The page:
3:14pm PT by Carolyn Giardina
Cinematographer Vittorio Storaro Warns of "Major Problem" in the Field
Considered among the greatest cinematographers of all time, Vittorio Storaro identified what he sees as a “major problem” in cinematography today as he attracted a starstruck crowd and earned an enthusiastic standing ovation Friday evening at Cine Gear Expo, where he screened his latest work, Woody Allen’s Cafe Society.
He stated that a trend that has emerged with the use of digital cameras is that “people want to work faster or show that they can use less light, but they don’t look for the proper light the scene needs. That isn’t cinematography, that’s recording an image. … I was never happy in any set to just see available light,” said Storaro, who has won Oscars for Apocalypse Now, Reds and The Last Emperor. "Even in very important films that take Academy Awards, you can record an image without location lighting. But that's not necessarily the right light for the character. We have to always move a story forward, not step back."
"You need to find the balance of technology and art," continued Storaro, who also raised an argument against the use of the term "director of photography" to define the role of the cinematographer. “That’s a major mistake. There cannot be two directors. … Let’s respect the director,” he asserted, saying that "cinematographer" is the appropriate word, and adding that it’s not interchangeable with photographer. “Cinematography is motion, we need a journey and to arrive at another point. We don’t create a beautiful frame, but a beautiful film. That's why I say ‘writing with light.'"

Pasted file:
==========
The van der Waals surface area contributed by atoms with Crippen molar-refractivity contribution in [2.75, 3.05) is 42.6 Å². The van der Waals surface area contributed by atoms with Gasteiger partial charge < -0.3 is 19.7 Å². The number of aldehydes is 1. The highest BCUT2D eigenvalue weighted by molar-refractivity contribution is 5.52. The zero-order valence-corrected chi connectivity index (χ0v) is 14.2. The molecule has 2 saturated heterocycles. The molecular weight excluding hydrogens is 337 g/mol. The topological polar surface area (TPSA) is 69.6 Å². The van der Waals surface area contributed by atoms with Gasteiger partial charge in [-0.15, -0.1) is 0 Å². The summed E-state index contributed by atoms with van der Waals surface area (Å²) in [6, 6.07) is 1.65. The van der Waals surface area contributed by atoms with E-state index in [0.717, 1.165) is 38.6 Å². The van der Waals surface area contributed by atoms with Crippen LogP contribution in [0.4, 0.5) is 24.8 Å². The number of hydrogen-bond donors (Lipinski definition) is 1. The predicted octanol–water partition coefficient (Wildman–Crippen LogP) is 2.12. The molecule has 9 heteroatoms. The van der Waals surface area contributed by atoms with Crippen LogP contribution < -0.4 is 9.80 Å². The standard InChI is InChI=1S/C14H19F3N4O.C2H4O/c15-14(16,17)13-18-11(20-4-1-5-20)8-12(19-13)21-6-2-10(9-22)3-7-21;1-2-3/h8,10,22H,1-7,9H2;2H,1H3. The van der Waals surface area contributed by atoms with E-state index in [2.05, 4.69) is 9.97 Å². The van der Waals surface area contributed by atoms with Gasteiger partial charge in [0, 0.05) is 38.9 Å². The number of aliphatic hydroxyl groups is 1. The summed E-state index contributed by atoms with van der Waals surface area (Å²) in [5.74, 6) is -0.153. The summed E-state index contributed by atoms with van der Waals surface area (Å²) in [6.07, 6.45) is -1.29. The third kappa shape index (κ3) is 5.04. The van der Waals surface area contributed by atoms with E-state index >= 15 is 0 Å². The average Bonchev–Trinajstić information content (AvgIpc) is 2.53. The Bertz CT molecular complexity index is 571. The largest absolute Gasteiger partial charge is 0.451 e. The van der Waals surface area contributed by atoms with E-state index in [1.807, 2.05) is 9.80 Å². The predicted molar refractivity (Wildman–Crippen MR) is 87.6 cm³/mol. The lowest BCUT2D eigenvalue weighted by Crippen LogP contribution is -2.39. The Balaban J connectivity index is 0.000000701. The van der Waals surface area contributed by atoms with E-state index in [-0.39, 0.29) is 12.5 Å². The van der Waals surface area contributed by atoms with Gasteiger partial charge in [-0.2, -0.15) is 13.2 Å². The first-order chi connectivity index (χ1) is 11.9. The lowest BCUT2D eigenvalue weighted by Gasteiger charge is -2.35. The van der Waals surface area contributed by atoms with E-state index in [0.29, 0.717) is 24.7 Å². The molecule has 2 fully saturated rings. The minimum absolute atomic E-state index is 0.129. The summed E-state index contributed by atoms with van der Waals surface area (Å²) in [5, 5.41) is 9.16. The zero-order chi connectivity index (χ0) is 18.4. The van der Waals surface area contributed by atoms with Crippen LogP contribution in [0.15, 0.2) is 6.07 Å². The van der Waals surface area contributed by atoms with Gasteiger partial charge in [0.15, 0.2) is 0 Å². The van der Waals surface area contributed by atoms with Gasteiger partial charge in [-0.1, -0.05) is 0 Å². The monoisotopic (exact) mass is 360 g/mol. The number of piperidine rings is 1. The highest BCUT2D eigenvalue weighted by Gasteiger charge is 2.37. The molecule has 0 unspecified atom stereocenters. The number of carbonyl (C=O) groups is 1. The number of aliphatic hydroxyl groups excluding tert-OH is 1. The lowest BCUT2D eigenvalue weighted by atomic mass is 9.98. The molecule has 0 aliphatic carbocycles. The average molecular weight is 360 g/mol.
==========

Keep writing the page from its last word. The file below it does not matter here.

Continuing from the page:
Storaro screened and discussed the 1930s-set period drama Cafe Society, which opened Cannes last month and debuts in the U.S. on July 15, during his session at the main theater on the Paramount lot. He had arrived hours earlier in the day to make sure the projection was just as he intended. The gorgeous imagery was, uniquely, screened from a 12-bit uncompressed 4K DPX file (rather than a commonly used Digital Cinema Package), playing off a Clipster postproduction system and displayed with a Sony 4K projector — meaning that the Cine Gear presentation of the movie had more resolution and color tonality than come from today's most commonly used digital cinema projectors. Storaro asserted that today’s projection needs improvement, to at least be able to project 4K and 16-bit imagery.
Lensed with Sony’s top-of-the-line F65 digital cinematography camera (and lighter F55 for Steadicam work), Cafe Society was both Storaro's and Allen’s first feature-length motion picture shot with a digital camera. The cinematographer related that he’s been examining digital for a long time — testing Sony’s early HD camera technology as far back as 1983, and he felt this approach was the most creative choice for Cafe Society.
“A few years ago it was film or digital; it was a difficult choice. Producers thought [digital] was cheaper — not true. Or it’s faster — not true,” Storaro said, noting that after looking at the options, he felt the Sony camera technology was the way to go. “When Woody called me, I said, ‘You can’t stop progress.’ [With 2K], I thought, ‘What about the rest of the information?’ You lost it. The camera had to be 4K 16-bit. When I met the Sony F65, I said, ‘This is the camera we are supposed to use.'"
Asked during the session if the F65 was too sharp for skin tones, the cinematographer said, “In my opinion, the best thing a company can do is give us the best chance to record tonality, and after that it's up to us to use more or less or some."
He added that on set, “Woody would look at the actors and also see the monitor. [As a result] Woody never came to the dailies any longer, because he could see the dailies while we were shooting. He said to me, ‘It’s different, but I didn’t change my way of directing.’”
A upcoming story in THR's Behind The Screen will detail Storaro's creative decisions on the cinematography in Cafe Society.